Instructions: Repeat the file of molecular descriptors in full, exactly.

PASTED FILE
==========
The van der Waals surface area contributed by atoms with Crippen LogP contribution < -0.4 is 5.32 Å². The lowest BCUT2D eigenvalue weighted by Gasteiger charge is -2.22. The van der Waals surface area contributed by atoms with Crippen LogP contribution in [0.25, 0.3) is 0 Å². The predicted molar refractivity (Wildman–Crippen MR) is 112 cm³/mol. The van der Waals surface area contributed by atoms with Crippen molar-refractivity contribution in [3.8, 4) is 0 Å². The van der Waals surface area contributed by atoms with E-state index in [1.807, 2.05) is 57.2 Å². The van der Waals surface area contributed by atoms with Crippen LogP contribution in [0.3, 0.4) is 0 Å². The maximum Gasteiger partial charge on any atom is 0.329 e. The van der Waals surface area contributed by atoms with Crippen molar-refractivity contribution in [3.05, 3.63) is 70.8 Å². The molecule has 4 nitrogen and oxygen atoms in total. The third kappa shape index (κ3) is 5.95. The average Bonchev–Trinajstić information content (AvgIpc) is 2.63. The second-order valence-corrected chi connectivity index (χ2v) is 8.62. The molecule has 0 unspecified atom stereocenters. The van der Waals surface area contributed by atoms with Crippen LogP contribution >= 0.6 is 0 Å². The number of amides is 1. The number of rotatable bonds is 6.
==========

The van der Waals surface area contributed by atoms with Crippen LogP contribution < -0.4 is 5.32 Å². The lowest BCUT2D eigenvalue weighted by Gasteiger charge is -2.22. The van der Waals surface area contributed by atoms with Crippen LogP contribution in [0.25, 0.3) is 0 Å². The predicted molar refractivity (Wildman–Crippen MR) is 112 cm³/mol. The van der Waals surface area contributed by atoms with Crippen molar-refractivity contribution in [3.8, 4) is 0 Å². The van der Waals surface area contributed by atoms with E-state index in [1.807, 2.05) is 57.2 Å². The van der Waals surface area contributed by atoms with Crippen LogP contribution in [0.3, 0.4) is 0 Å². The maximum Gasteiger partial charge on any atom is 0.329 e. The van der Waals surface area contributed by atoms with Crippen molar-refractivity contribution in [3.05, 3.63) is 70.8 Å². The molecule has 4 nitrogen and oxygen atoms in total. The third kappa shape index (κ3) is 5.95. The average Bonchev–Trinajstić information content (AvgIpc) is 2.63. The second-order valence-corrected chi connectivity index (χ2v) is 8.62. The molecule has 0 unspecified atom stereocenters. The van der Waals surface area contributed by atoms with Crippen LogP contribution >= 0.6 is 0 Å². The number of amides is 1. The number of rotatable bonds is 6.